In his three-part biographical epic Carlos, Olivier Assayas seems to have approached his subject—Ilich Ramírez Sánchez, the international terrorist known throughout the 1970s and ’80s as Carlos the Jackal—in a manner similar to the way Steven Soderbergh approached another leftist-revolutionary icon, Che Guevara, in his two-part Che. Like Soderbergh, Assayas seems to have decided that the only honest way to approach his enigmatic central figure is to focus obsessively on historical verisimilitude, stand back, and allow us to draw our own conclusions.
The theory behind taking such an approach, it seems, is to avoid the kind of facile psychological oversimplifications that tends to reduce most Hollywood biopics; think, for instance, of the way Taylor Hackford’s Ray turned Ray Charles’s guilt over helplessly witnessing the drowning death of his younger brother into a letting-go-of-the-past homily that magically seems to cleanse him of all his demons at the end. It’s an admirable goal, but, at least as it plays out in Carlos (and in Che, too), it also turns out to be something of a double-edged sword. Assayas doesn’t always provide us with the safety net of a palpable directorial point of view; much of the time, we instead get the unmoored, one-thing-after-another feel of history passing us by. That’s not meant as criticism; history, of course, rarely falls into easy three-act structures. But as a result of that strategy, there are sections of the 319-minute film that naturally are more immediately compelling than others. (Its third part especially flounders, though the aimlessness seems rather appropriate considering that it details the gradual loss of notoriety and revolutionary fervor into the kind of modest, petite-bourgeois existence Carlos had so vehemently railed against during his heyday.) A more pressing question, though, is whether there are any resulting revelations to justify its wholly intellectual gaze.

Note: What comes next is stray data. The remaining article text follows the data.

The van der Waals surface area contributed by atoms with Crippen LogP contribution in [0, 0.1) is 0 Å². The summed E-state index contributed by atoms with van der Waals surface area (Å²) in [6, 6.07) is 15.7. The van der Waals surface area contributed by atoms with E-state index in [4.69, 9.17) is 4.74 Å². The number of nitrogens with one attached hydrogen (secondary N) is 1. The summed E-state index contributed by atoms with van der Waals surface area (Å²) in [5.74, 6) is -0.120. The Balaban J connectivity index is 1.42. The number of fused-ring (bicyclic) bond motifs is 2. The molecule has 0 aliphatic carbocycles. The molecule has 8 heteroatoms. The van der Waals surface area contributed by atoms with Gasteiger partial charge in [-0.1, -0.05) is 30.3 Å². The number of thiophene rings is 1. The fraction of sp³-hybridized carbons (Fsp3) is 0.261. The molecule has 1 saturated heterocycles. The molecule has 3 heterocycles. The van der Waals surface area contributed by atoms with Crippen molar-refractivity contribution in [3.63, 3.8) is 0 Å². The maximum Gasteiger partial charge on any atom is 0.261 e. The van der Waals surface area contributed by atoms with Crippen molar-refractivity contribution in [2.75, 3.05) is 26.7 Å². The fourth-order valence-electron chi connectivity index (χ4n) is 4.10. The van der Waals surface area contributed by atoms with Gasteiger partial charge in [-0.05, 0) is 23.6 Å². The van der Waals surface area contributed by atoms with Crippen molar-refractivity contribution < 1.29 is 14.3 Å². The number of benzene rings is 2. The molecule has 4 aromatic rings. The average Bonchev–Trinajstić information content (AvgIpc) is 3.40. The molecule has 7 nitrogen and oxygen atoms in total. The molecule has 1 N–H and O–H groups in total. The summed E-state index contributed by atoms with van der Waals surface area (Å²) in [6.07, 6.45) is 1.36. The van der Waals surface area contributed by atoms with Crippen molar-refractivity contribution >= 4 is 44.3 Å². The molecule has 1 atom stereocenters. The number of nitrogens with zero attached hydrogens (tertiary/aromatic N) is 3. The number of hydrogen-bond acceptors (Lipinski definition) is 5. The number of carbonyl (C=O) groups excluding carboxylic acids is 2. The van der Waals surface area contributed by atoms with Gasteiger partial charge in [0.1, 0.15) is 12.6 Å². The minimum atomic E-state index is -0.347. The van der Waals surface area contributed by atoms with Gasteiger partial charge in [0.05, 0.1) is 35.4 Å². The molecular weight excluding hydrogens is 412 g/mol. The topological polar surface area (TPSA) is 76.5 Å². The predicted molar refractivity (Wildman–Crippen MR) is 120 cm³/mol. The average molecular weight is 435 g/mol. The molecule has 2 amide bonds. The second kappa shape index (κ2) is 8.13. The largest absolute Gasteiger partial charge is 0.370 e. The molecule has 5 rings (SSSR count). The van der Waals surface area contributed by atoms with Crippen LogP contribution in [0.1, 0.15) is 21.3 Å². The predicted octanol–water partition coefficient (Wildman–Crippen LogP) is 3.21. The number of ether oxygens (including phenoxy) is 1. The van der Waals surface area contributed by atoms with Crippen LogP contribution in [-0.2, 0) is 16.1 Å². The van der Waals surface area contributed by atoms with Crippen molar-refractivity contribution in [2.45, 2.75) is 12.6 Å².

In Che, Soderbergh basically treated its subject as the revolutionary rock star that he was all the way until his execution in Bolivia in 1965; if anything, Soderbergh seemed more interested in the processes of political revolution than in exploring the human being underneath the icon. Assayas’s take on Carlos the Jackal is similarly exterior-based and as obsessive about intellectual minutiae, but Carlos, by contrast, takes a more pointed and critical gaze at the person underneath the icon—mostly because, as the film often suggests, Carlos himself eventually embraces his international celebrity, to the point that one begins to wonder how much he truly believes in the fiery socialist rhetoric he spouts. Does he believe in the political cause, or is he just a hothead who wants to get in on the action and claim all the glory? Assayas, to his credit, never fully resolves such questions, allowing Carlos’s actions, his contradictory behavior (he isn’t above betraying revolutionary ideals to accept money from governments if he feels it advantageous to the larger cause) and the sometimes disturbed reactions of those around him (“Life means nothing to him,” one collaborator says in private to another) to do all the talking. (It’s significant that never once is Carlos referred to in the film as “the Jackal”; there is not a whiff of mythmaking in this film.) He’s interested in preserving a certain sense of mystery about Carlos (honoring the mystique, in essence), but as he has especially shown in previous dramas such as Les Destinées and Summer Hours, he’s too restless and curious a filmmaker not to at least try to prod underneath that mystique, to see what one can discover about the man himself.
Because Carlos is, for the most part, an intellectual achievement rather than a visceral or emotional one, it’s the kind of movie that can be far easier to admire than to love. But in its grand ambition and uncompromising intelligence, it is certainly not a film to easily dismiss. As Pauline Kael famously said about Bernardo Bertolucci’s 1900, “Next to it, all the other new movies are like something you hold up at the end of a toothpick.” So it is with Carlos. It’s a monument, and like most monuments, it deserves—nay, demands—to be seen, contemplated, and argued about.
The 48th New York Film festival runs from September 24 to October 10. For a complete schedule, including ticketing information, click here.